- Nearly 69 percent of PAs are women. The median age of PAs is 38, and 38 percent are between 30 and 39. (NCCPA. 2018 Statistical Profile of Certified Physician Assistants by Specialty. 2019; http://bit.ly/2qcR3tT.)
- Seventy-five percent of PAs have a graduate degree. All PAs must have this level of education to be eligible for certification starting next year. (Accreditation Review Commission on Education for the Physician Assistant, Inc. 2019; http://bit.ly/2VMoqzo.)
- Nearly 17 percent of PAs are practicing emergency medicine, which is 12,860 PAs. EM is the third most popular specialty after family medicine/general practice at 19.2 percent and surgical subspecialties at 21.5 percent. (NCCPA. 2018 Statistical Profile of Certified Physician Assistants by Specialty. 2019; http://bit.ly/2qcR3tT.) There are around 45,000 practicing emergency physicians. Roughly 20 percent of the staff in emergency departments today are PAs, and the other 80 percent include emergency physicians and 14,000 emergency nurse practitioners. (American Academy of Emergency Nurse Practitioners; http://bit.ly/2qjQJtz.)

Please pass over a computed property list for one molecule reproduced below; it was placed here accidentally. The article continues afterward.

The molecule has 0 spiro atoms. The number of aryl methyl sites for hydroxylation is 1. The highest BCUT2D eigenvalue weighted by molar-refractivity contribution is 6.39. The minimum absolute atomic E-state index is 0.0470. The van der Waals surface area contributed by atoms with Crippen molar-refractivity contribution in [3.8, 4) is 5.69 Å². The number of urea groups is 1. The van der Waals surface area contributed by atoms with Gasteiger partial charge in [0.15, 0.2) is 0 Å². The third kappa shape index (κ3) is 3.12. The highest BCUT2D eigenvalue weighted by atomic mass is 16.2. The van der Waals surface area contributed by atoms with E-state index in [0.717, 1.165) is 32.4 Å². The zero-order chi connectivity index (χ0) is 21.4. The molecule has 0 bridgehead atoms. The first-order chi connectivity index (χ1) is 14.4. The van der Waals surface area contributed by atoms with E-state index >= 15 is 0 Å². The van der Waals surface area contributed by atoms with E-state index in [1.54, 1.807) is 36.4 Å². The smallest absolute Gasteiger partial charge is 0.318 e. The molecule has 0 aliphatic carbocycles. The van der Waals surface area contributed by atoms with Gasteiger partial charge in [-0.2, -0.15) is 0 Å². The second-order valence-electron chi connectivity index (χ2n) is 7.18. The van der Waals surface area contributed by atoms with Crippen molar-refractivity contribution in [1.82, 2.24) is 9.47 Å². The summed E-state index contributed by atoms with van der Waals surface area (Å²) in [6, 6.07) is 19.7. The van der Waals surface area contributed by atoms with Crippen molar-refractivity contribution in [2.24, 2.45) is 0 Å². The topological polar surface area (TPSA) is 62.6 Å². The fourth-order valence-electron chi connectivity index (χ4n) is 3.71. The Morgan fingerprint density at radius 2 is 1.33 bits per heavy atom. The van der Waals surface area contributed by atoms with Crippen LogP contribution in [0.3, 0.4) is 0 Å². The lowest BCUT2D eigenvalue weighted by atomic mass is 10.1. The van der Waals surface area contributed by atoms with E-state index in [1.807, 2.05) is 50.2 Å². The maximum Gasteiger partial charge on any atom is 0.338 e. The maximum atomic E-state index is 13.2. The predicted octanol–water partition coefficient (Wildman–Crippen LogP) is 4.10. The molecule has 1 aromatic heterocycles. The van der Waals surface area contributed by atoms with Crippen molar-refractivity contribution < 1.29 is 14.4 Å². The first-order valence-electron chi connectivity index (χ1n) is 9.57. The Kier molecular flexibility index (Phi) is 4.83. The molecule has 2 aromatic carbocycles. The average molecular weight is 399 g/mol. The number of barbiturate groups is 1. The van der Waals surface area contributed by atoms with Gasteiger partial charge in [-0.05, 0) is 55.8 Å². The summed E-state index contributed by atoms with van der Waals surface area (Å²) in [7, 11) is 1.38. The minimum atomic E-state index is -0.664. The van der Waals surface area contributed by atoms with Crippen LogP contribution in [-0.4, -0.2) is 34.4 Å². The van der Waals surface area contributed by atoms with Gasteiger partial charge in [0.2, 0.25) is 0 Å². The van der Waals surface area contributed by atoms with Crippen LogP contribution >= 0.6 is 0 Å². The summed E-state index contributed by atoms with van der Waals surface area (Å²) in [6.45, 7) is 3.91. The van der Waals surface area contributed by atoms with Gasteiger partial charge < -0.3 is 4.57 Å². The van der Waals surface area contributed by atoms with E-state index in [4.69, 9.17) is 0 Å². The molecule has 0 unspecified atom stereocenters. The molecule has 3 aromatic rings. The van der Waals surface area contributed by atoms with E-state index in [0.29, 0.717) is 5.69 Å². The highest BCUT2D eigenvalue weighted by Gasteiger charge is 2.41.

- The mean salary for PAs practicing emergency medicine is $123,006. (NCCPA. 2018 Statistical Profile of Certified Physician Assistants by Specialty. 2019; http://bit.ly/2qcR3tT.) The mean salary for board-certified emergency physicians is $350,000. (Medscape Emergency Medicine Physician Compensation Report 2018. https://wb.md/33yjrFd.)
Regardless, the point is that the proverbial train has left the station. PAs are here, and they will continue to be part of the EM workforce. This is not entirely a bad thing. Not all ED patients need an emergency physician for their complaints. Besides, we have to understand that many EDs are revenue-negative unless we want to drown in patients. This can mean choosing between more doctors working for smaller paychecks and using more APPs. APPs are cost-effective, but they have a relatively small fraction of the clinical training of a board-certified emergency physician, and this affects the quality of care for an extremely diverse and challenging patient population.